Here at DPS we offer many different build options on our units to meet our client's needs. We want to make your monitoring job as easy as possible, so we want to work with you to meet the unique needs of your company or organization.
One option that we provide on some of our units is "Ground Isolation." This option isolates the chassis and the grounding lug on the back of the unit from the GND input terminal. If your equipment does not have this option, it means that the lug, GND terminal, and chassis are electrically the same.
It is important to know what this option does, as improper connection of the grounding lug or placing the unit on an oppositely charged rack can cause a short which can damage the unit.
One afternoon we had a client call in with an issue regarding his NetGuardian 420. He could connect his power source from power A to his units and all was well, but as soon as he connected his power source B to the unit it would blow both fuses.
From then on, even when power B was disconnected it would blow the fuses. When we hear a unit has been blowing fuses, it usually means there was a power surge across the unit somewhere. After hearing his issue, I asked the client a few questions to get an idea of his setup and how it was all connected.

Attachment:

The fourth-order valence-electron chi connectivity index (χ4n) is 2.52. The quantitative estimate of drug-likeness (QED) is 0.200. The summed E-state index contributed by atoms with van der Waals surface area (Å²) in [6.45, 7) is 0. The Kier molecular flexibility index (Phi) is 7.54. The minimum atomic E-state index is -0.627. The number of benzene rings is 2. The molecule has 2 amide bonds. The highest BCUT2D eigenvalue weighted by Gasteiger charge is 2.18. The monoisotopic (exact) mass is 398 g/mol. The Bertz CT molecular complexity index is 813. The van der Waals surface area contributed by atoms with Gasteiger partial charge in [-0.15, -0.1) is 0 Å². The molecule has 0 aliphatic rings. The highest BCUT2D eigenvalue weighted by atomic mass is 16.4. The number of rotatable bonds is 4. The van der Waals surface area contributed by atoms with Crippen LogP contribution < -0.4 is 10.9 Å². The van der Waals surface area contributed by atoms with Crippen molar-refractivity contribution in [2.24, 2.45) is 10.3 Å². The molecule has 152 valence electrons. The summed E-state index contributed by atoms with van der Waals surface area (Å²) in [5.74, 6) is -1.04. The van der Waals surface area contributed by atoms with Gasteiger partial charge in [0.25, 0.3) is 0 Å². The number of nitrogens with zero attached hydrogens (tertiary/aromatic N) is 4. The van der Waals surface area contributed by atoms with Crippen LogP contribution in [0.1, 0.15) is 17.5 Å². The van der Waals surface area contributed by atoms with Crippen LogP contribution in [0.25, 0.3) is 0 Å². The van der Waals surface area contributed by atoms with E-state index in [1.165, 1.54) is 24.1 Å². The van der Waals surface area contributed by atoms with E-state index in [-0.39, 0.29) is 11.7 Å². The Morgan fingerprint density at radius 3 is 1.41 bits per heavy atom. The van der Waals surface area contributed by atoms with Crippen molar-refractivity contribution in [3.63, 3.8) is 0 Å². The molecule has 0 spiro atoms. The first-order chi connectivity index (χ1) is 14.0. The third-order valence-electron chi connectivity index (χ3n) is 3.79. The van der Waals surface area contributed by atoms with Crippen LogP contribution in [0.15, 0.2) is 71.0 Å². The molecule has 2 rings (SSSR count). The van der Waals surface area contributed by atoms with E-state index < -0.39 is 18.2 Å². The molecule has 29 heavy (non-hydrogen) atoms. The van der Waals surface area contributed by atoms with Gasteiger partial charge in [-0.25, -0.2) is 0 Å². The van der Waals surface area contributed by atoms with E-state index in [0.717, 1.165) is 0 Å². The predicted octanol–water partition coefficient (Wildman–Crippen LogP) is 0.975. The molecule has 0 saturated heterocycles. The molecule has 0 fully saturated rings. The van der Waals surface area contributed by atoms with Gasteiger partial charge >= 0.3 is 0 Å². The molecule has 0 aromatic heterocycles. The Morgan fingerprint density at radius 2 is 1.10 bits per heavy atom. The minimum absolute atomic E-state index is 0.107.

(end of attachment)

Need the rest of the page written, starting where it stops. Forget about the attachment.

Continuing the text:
Fuses on the back of a NetGuardian 420
His setup consisted of a fuse panel and a 125 VDC supply that provided 48VDC through a DC transducer. The fuse panel provided voltage to both A and B inputs on the NetGuardian 420. The NetGuardian 420 had it's grounding lug connected to the GND terminal of the transducer.
I ran the setup by one of our electrical engineers, and we determined that the issue was most likely the lack of a ground isolation option. His equipment on the rack all required positive voltage, and the rack was polarized accordingly. When he powered the NetGuardian 420 on his rack, the circuit was completed which caused the higher voltages from his transducer to flow through the NetGuardian 420, blowing components and resistors inside.
We reached out to the client and informed him on what we had found. We let the client know about our RMA process, and he decided to take us up on the RMA to get his units repaired. We evaluated and analyzed the unit once we received it. We were able to find and replace the damaged components and get the unit shipped back to the client, and the unit worked just as well a brand new one.
DPS engineers looking for damaged components
Understanding what ground isolation does to your unit is important to prevent improper setup and damage to the unit. If you're unsure of your build options, give us a call. We'll be happy to go over what you currently have, and to see if there is something that will fit your needs better. Our goal is to make your lives easier, and we won't rest until we get you the perfect solution to meet your network monitoring needs.
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